Tokyo Getaway

Tokyo can be a lively and booming hotspot of fun, money, and culture. In fact, it fits, in my opinion, the definition of a metropolis perfectly. One can see based simply on the population and economy in Tokyo, that humans are somehow drawn to this metropolis, and have also come to depend on it for their continued business and social lives. Although, the busy streets and literally constant exposure to advertisements, tall buildings, and just plain huge quantities of people, can “get” to even the most seasoned city-dweller.

In other words, we sometimes want to “get away” from Tokyo, but we don’t necessarily want to leave it forever. I have always thought of Tokyo as a beating heart. And the highways and train lines are veins and arteries, carrying people away from the core after work and on the weekends, only to contract and suck them all back in the next work morning. A slightly gruesome, but in my opinion accurate analogy for the Tokyo metropolis. Those of us who are a little bit more wealthy can dwell in the core indefinitely, and draw power from its life-force.

Where are the good getaway spots around Tokyo? And furthermore, what do we hope to gain from this “getaway”?

Japanese style hot spring bath

Imagine, you are a businessman in Tokyo. You could be from another country stopping off on business, or you could be a die-hard salaryman living and working Tokyo until the end of days. A getway for these people will almost undoubtedly involve relaxation, stress relief, and rejuvenation. Japan has long found the answer to cater to the plea of the tired salaryman: “Onsen”, or hot springs. It’s barely about taking a bath. It’s about taking the edge off and dedicating a large portion of your day to slow and concentrated hygiene and relaxation.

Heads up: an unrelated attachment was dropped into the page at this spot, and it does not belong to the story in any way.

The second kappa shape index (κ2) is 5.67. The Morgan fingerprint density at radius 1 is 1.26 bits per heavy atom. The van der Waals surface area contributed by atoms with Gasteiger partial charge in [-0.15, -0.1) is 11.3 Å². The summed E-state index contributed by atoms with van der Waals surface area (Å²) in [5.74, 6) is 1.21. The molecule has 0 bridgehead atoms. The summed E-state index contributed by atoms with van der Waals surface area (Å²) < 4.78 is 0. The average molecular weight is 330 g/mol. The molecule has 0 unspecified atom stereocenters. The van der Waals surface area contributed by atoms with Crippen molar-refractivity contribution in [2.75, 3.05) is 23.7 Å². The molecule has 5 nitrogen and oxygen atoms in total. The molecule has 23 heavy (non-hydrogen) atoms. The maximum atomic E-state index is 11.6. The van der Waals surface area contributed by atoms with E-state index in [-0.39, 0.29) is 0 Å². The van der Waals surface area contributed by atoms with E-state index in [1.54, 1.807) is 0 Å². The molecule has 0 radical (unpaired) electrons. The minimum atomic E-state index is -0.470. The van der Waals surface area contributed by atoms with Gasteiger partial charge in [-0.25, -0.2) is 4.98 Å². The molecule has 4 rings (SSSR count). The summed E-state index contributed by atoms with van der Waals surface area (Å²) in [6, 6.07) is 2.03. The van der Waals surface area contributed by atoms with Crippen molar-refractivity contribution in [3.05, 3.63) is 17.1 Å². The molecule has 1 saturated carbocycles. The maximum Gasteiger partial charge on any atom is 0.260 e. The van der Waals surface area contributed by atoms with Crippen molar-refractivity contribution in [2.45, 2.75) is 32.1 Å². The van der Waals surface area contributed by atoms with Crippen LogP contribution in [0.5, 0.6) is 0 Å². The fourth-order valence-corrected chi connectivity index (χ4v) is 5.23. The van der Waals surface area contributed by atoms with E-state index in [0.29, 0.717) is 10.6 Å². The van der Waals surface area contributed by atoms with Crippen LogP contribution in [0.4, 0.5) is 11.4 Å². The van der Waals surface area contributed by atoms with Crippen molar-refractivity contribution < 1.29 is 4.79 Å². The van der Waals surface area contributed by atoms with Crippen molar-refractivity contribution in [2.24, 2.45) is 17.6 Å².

Tokyo of course has bath houses and such around the inner city, but taking a one or two

day trip to an area with lush hot springs and small cozy hotels is part of the necessary getaway process. The overarching concept is relaxing, and the foundation of that concept is taking a bath. In that sense, the onsen has come to be representative of taking the edge off; not to mention it is one of the most rudimentary and fulfilling pleasures available to us fleshly beings. To put it simply yet vaguely: It’s not even really about the bath, but it’s all about the bath.

We took a small trip earlier this week to a hot spring resort located in the very popular Enoshima island in southern Tokyo. It is very close to the coast, and is already a popular destination for beach-goers, as well as people interested in the variety of shrines and gardens that can be found on the island.

Bird's eye view of Enoshima, an island near Tokyo

A very short trip from Tokyo, but you still can feel like you are escaping from the bulk of it. A very important factor in “getting away from it all”.

This island is home to a very special resort spa that aptly fulfills the hot-spring desires of the tired businessman, and in conjunction boasts a very unique medical therapy program. Enoshima Island Spa.

Enoshima Island Spa's medical therapy banner

Just a short ride from Tokyo

The Japanese have long know the medicinal uses of hot springs, and for about 1500 years have been using it as a primary method to relieve stress, bodily pains and malfunctions, and even quicken the healing process for injuries. This month in Omotenashi.TV, we will be going in depth into the concept f 療法温泉 (ryouhou onsen- therapeutic hot springs).